Recent reading: Byzantium, the surprising life of a medieval empire
My rating: 5 of 5 stars
Several years ago I had the opportunity of completing a History Honours degree that I had had to leave unfinished because of lack of funds. I had to choose three papers out of several on offer, and one of them was Medieval History. I asked the professor what it covered. “Diplomatic and political history of England, France and Germany,” he told me. I lost interest, and enrolled for courses on other places and periods.
The syllabus illustrates the prejudice among Western historians, from the Renaissance to the present, that Judith Herrin’s book attempts to counter. Perhaps it was just as well that I was put off from taking the course on Medieval history, because this book was not available back then, and so even if the course had covered the so-called Byzantine Empire, I would have lacked an important resource for understanding it.
The term “Byzantine Empire” is itself an invention of Western historians, and a reflection of their prejudices. None of its citizens regarded themselves as Byzantine, or would even have known what it meant. In their own view they were Romans and the empire was the Roman Empire, founded in 753 BC. But even if we do regard it as Byzantine, it lasted for 1123 years, from 330 to 1453, which is longer than any other polity in Europe.
Herrin’s book is about the life of the Empire. She touches on diplomatic and political history, but includes far more. Economics and trade, religion and spiritual life, education, art and everything else. The way she tells the story is fascinating, and she gives a rounded picture.
The book is an excellent introduction for anyone who wants to study Byzantine history in more detail. But even if one reads nothing else on the subject, it plugs a significant gap in many people’s knowledge of world history.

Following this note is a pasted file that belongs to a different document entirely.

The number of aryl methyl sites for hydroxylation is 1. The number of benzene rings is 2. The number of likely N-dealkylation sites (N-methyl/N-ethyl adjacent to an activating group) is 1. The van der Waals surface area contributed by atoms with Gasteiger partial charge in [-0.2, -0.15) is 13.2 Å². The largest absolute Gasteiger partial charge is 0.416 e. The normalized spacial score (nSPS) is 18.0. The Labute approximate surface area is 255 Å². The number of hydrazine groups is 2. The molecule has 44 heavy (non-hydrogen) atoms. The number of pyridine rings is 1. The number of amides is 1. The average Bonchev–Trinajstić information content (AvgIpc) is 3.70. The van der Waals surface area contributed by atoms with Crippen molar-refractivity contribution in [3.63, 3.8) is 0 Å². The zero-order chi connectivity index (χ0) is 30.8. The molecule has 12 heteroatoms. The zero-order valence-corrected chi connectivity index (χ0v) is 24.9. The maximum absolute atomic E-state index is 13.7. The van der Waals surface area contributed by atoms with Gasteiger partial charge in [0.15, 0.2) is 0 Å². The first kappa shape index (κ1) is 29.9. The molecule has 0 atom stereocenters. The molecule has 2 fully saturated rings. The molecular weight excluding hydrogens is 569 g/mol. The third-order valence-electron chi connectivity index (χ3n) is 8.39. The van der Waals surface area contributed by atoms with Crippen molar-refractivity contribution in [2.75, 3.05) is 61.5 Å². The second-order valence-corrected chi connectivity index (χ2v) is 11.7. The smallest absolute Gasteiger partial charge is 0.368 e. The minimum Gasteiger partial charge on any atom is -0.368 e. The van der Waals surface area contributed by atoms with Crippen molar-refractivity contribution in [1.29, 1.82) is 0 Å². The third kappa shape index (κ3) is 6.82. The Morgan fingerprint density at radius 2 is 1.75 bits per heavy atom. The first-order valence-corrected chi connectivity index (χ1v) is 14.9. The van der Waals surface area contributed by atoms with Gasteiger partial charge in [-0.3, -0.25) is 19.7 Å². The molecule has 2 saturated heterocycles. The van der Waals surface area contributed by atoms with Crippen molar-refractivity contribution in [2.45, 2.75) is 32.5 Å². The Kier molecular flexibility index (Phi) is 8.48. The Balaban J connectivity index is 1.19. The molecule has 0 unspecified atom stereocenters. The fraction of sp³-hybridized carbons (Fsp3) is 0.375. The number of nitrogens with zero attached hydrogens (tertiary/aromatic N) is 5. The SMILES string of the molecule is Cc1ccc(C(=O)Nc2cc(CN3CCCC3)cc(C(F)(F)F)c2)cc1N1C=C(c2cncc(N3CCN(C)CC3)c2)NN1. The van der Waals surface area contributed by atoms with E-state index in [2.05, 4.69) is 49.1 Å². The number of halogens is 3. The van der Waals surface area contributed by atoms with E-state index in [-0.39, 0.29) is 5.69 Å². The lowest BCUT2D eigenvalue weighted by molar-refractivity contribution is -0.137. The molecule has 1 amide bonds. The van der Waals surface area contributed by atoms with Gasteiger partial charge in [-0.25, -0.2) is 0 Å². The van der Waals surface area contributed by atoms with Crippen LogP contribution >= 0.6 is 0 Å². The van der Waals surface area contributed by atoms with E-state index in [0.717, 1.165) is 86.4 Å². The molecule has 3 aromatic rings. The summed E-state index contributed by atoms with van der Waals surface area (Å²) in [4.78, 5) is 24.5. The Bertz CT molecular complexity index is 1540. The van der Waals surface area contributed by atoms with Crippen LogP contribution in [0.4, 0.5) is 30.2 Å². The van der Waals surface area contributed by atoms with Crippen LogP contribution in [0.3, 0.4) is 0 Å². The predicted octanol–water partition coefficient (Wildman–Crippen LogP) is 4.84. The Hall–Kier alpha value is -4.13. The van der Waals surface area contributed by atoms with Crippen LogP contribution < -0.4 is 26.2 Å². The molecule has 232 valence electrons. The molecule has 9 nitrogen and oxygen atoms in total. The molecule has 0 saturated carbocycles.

As an Orthodox Christian I found it especially interesting, because it helps to place much church history into context, and especially the divide between the Christian East and West, which was fixed by the Western occupation of Constantinople in 1204. Herrin maintains that it was in an attempt to justify this that the West denigrated the Byzantine empire, and Western historians did so down to the present. Twenty years ago, just before the outbreak of the Wars of the Yugoslav Succession, the Western press was full of op-ed articles trying to re-awaken the old prejudices. We have learnt since that a lot of this was the work of public relations firms hired by Croatian and Slovenian secessionists. Herrin notes the essence of it, quoting an Irish historian, William Lecky
Of that Byzantine empire, the universal verdict of history is that it constitutes, without a single exception, the most thoroughly base and despicable form that civilization has yet assumed. There has been no other eduring civilization to absolutely destitute of all forms and elements of greatness, and none to which the epithet ‘mean’ may be so emphatically applied… The history of the empire is a monotonous story of the intrigues of priests, eunuchs and women, of poisonings, of conspiracies, of uniform ingratitude.
That there were intrigues and conspiracies there can be no doubt, and Herrin describes many of them, but such things were not lacking in the West either, nor, indeed, in other parts of the world. The book is also helpful in understanding Christian-Muslim relations over a period of many centuries.
Here’s another review, from the person who recommended the book to me: Notes from a Common-place Book: Search results for Herrin: “I finally finished Judith Herrin’s Byzantium: the Surprising Life of a Medieval Empire. I highly recommend the work. The book is arranged topically, and is accessible to the general reader, as well as containing enough meat for the more advanced Byzantinist.
The area of Byzantine studies has made great strides since the middle part of the 20th-century. The old stereotypes are falling away, and the civilization is increasingly seen in a new light, both among the general public and academics alike. The author seeks to counter any lingering misconceptions about the Empire among her peers. In her concluding chapter, Herrin chronicles the growth of prejudice against Constantinople in medieval Europe, and how this led to the prejudicial views of Gibbon and other 18th and 19th-century historians.”